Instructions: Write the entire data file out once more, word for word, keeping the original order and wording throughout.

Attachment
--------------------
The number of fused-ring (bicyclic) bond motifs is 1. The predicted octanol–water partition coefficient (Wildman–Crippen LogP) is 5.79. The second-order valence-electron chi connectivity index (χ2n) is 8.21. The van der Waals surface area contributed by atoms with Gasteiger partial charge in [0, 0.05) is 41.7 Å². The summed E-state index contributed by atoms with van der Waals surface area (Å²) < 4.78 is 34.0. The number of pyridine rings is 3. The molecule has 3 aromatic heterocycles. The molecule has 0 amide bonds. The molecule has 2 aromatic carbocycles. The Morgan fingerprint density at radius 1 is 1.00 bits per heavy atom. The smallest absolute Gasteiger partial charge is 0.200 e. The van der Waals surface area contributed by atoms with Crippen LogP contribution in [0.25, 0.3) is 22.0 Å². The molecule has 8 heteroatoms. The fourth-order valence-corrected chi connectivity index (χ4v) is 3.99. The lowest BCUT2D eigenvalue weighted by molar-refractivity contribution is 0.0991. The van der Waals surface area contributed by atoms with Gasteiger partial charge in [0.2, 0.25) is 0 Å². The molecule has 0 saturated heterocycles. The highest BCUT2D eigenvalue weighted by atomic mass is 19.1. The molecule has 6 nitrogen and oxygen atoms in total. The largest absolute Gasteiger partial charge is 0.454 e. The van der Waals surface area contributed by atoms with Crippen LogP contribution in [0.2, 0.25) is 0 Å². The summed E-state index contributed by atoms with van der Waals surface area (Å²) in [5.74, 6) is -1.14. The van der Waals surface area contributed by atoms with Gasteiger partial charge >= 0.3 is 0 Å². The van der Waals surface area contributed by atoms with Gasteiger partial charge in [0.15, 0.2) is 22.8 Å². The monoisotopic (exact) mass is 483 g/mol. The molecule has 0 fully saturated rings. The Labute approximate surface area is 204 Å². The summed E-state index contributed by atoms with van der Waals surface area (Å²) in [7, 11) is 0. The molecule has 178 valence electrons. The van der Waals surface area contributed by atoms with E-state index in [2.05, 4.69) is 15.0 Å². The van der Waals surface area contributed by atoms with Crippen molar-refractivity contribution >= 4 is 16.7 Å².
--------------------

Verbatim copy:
The number of fused-ring (bicyclic) bond motifs is 1. The predicted octanol–water partition coefficient (Wildman–Crippen LogP) is 5.79. The second-order valence-electron chi connectivity index (χ2n) is 8.21. The van der Waals surface area contributed by atoms with Gasteiger partial charge in [0, 0.05) is 41.7 Å². The summed E-state index contributed by atoms with van der Waals surface area (Å²) < 4.78 is 34.0. The number of pyridine rings is 3. The molecule has 3 aromatic heterocycles. The molecule has 0 amide bonds. The molecule has 2 aromatic carbocycles. The Morgan fingerprint density at radius 1 is 1.00 bits per heavy atom. The smallest absolute Gasteiger partial charge is 0.200 e. The van der Waals surface area contributed by atoms with Crippen LogP contribution in [0.25, 0.3) is 22.0 Å². The molecule has 8 heteroatoms. The fourth-order valence-corrected chi connectivity index (χ4v) is 3.99. The lowest BCUT2D eigenvalue weighted by molar-refractivity contribution is 0.0991. The van der Waals surface area contributed by atoms with Gasteiger partial charge in [0.2, 0.25) is 0 Å². The molecule has 0 saturated heterocycles. The highest BCUT2D eigenvalue weighted by atomic mass is 19.1. The molecule has 6 nitrogen and oxygen atoms in total. The largest absolute Gasteiger partial charge is 0.454 e. The van der Waals surface area contributed by atoms with Crippen LogP contribution in [0.2, 0.25) is 0 Å². The summed E-state index contributed by atoms with van der Waals surface area (Å²) in [5.74, 6) is -1.14. The van der Waals surface area contributed by atoms with Gasteiger partial charge >= 0.3 is 0 Å². The van der Waals surface area contributed by atoms with Gasteiger partial charge in [0.15, 0.2) is 22.8 Å². The monoisotopic (exact) mass is 483 g/mol. The molecule has 0 fully saturated rings. The Labute approximate surface area is 204 Å². The summed E-state index contributed by atoms with van der Waals surface area (Å²) in [7, 11) is 0. The molecule has 178 valence electrons. The van der Waals surface area contributed by atoms with E-state index in [2.05, 4.69) is 15.0 Å². The van der Waals surface area contributed by atoms with Crippen molar-refractivity contribution >= 4 is 16.7 Å².